In the days before photography, when members of the gentry commissioned portraitists to commit their wealth and beauty to canvas, it wasn't uncommon for the household's sheep and cows to get their pictures painted too.
The heyday of agricultural art is long over, although animals still appear in paintings -- sometimes smoking cigars and playing poker. But Jodi Sterle, an associate professor at Texas A&M University and the state's extension swine specialist, has discovered livestock art's an effective way to stimulate her students' creativity.
"It's not necessarily art getting shoved down your throat," Sterle says of her course on the "Art and Heritage of Livestock...These are agricultural students."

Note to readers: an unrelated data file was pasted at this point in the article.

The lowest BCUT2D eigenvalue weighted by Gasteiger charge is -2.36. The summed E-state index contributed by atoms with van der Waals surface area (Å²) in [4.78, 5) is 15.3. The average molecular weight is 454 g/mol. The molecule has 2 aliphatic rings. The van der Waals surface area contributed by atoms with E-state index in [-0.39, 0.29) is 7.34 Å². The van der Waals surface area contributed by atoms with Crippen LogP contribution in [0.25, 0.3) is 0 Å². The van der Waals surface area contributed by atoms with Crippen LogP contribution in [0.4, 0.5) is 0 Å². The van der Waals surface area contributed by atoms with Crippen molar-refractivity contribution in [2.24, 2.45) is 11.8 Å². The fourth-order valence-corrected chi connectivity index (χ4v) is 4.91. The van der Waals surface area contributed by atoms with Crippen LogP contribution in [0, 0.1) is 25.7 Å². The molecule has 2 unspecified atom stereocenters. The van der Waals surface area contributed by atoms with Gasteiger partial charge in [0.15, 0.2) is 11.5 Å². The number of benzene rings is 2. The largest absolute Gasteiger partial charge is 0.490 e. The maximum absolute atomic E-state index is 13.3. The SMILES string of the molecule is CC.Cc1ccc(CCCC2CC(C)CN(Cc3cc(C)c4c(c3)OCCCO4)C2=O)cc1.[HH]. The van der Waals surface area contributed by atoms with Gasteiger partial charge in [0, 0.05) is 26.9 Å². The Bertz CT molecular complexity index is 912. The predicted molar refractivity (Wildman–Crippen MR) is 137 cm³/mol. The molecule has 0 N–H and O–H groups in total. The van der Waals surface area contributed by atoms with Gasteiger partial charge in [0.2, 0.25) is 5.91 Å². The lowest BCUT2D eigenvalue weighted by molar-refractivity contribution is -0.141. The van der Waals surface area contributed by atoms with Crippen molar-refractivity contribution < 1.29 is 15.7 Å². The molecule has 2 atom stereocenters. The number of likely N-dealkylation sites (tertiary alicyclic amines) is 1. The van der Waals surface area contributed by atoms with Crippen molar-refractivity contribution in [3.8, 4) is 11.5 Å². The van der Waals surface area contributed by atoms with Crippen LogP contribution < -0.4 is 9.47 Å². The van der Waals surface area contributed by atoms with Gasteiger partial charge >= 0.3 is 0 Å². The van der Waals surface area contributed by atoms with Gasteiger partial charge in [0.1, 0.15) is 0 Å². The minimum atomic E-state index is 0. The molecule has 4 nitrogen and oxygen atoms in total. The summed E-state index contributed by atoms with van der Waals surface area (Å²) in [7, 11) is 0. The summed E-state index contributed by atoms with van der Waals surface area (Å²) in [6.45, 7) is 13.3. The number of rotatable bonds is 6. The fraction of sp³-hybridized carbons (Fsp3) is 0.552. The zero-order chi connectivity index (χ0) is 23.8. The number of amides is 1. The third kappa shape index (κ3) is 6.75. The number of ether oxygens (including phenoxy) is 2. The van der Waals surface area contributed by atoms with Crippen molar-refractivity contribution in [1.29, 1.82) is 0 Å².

Students this semester were asked to produce modern interpretations of classic works of art featuring animals. The results are now being displayed at the university.
One of Sterle's students re-imagined an ivory sculpture of the Chinese Zodiac, swapping out fantastical creatures for farm animals. Bulls took the place of dragons and rats, which -- as Sterle readily admits -- can be found in most barns.
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"But we don't consider them livestock," Sterle explains. "We don't want to manage them."
Many of Sterle's students are more riveted by accuracy than aesthetics.
"We talk a lot about whether the artist was out of his comfort zone," Sterle says. "The students are very critical when something isn't anatomically correct. If the hind legs are off, they'll notice. They live and breathe it."
"Reframing the Farm" will be on exhibit at the the university's Benz Gallery through November 24.